The Domino Effect


Dominos are small rectangular wood or plastic blocks, typically 28 in number. Each face is either blank or has a series of dots resembling those on dice. They are used for playing a variety of games, both casual and competitive, throughout the world. The word domino is also a verb meaning to place one in front of another, or in any other way to control the action of an event or process.

Dominoes are a popular tool for teaching children counting, numbers, and patterns. But they are also used to help develop logical thinking, strategic planning, and problem-solving skills. The domino effect is a principle that states that when one behavior changes it activates a chain reaction and causes shifts in related behaviors. For example, people who decrease the amount of time they spend watching TV or eating mindlessly often cut back on fat consumption as a natural side effect.

Lily Hevesh, a physics student at the University of Toronto, began playing with dominoes when she was 9 years old. Her grandparents had a classic 28-pack of dominoes, and she loved setting them up in straight or curved lines. Now, Hevesh is a professional domino artist, creating spectacular setups for movies and events. She has over 2 million YouTube subscribers and has created some of the most elaborate domino displays in history.

She has learned that there are many ways to set up a domino chain. One of the most important principles is to always play a tile that has a free end (the side that does not touch another tile) on it. This will create a chain that increases in length as other players add tiles to it. When the chain reaches a point that no player can continue, play ends and the winner is determined by counting the total number of pips remaining in each loser’s hand or game.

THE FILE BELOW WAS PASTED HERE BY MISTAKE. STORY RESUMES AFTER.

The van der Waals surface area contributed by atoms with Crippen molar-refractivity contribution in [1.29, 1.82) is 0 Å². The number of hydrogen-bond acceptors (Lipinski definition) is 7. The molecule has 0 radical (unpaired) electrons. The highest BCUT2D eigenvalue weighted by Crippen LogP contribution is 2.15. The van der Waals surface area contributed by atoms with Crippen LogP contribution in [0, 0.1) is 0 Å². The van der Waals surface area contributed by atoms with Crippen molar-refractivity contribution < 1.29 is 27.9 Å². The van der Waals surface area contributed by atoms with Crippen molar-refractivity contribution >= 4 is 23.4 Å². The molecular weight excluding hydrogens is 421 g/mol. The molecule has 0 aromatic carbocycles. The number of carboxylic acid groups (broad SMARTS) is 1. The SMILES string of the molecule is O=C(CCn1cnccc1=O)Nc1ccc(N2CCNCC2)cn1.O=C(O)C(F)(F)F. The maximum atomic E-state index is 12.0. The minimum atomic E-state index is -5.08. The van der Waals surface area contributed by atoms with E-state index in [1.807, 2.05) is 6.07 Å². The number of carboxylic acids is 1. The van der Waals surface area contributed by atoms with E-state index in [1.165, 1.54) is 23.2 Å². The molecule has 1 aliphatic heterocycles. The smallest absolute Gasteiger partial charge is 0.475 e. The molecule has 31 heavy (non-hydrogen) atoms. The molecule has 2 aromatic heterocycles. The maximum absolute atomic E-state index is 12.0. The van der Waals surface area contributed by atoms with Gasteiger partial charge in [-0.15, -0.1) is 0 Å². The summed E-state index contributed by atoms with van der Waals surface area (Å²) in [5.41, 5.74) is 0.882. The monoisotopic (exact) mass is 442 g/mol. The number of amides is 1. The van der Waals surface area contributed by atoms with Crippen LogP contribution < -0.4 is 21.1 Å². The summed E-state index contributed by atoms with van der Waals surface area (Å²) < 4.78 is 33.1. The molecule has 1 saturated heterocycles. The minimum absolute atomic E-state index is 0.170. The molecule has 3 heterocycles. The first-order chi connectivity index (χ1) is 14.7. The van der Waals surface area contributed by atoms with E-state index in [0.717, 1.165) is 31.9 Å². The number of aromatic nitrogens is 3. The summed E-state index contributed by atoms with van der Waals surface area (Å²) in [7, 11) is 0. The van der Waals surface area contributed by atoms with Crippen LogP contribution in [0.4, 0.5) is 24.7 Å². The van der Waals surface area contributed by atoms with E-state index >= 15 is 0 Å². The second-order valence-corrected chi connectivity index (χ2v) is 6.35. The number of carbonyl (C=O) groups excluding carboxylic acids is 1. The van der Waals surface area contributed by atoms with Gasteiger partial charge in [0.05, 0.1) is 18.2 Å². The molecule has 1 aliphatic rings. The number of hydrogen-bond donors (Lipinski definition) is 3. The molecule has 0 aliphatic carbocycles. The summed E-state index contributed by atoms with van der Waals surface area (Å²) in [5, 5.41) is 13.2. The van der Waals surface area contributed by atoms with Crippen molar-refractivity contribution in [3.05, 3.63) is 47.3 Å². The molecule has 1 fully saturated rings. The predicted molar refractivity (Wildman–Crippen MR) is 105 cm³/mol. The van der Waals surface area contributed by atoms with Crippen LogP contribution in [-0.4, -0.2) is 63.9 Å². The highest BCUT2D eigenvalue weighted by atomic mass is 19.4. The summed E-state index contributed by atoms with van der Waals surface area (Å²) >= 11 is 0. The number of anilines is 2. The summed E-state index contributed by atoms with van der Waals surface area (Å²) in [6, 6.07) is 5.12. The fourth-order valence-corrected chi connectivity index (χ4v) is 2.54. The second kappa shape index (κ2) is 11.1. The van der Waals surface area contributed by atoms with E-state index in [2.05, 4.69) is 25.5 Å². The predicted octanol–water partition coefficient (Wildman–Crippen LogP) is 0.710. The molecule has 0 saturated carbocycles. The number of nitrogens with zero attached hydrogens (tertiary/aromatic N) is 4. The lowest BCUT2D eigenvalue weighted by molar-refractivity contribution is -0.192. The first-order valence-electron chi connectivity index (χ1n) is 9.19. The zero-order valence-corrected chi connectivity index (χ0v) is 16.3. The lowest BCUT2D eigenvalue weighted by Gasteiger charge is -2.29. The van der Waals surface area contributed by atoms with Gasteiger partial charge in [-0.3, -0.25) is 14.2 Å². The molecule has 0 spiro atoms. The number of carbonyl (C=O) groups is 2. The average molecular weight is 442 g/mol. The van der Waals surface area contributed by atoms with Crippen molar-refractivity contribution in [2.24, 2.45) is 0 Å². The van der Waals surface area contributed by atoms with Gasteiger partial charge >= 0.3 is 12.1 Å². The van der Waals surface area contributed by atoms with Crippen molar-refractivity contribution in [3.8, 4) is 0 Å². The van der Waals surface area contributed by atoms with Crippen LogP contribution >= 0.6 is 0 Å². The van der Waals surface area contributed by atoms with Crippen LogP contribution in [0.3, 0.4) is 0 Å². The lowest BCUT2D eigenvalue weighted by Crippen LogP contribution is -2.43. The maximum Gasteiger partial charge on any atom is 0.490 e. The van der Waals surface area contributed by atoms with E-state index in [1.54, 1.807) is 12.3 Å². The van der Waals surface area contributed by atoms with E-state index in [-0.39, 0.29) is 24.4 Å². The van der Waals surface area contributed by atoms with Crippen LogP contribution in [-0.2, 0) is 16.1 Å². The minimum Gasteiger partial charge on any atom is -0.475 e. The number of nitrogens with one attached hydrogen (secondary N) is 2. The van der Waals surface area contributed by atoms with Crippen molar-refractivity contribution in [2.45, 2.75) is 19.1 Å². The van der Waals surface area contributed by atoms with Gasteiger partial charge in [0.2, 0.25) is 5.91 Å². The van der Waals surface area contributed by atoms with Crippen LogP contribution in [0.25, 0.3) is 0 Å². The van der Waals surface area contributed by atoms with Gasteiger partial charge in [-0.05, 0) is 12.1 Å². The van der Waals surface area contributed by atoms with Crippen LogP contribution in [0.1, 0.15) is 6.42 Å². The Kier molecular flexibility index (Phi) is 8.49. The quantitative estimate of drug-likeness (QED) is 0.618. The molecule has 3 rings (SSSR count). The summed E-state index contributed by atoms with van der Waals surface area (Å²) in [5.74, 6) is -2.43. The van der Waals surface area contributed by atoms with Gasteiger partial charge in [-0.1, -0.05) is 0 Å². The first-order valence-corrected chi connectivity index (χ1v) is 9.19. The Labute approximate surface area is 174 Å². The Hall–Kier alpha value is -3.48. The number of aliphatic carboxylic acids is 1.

Stephen Morris, a physicist at the University of Toronto, says that when you stand a domino upright, it has potential energy. This is because it is lifted against the force of gravity. When you nudge the first domino, much of this potential energy is converted to kinetic energy—the energy that causes it to fall and initiate a chain reaction.

Hevesh uses this principle to guide her own work as a domino artist. She creates test versions of each section of an intricate display to see how the pieces fit together and how they will interact with each other when the final version is complete. She also checks that each piece is positioned correctly.

She has discovered that the most effective way to manage tasks is to break them down into good dominoes, or “sub-tasks,” that can be completed easily. This may include breaking a long-term goal down into smaller goals, or outlining and creating a financial plan in multiple steps. Each domino in the chain must be completed before moving on to the next. By doing so, the task can be completed in a short amount of time with minimal effort.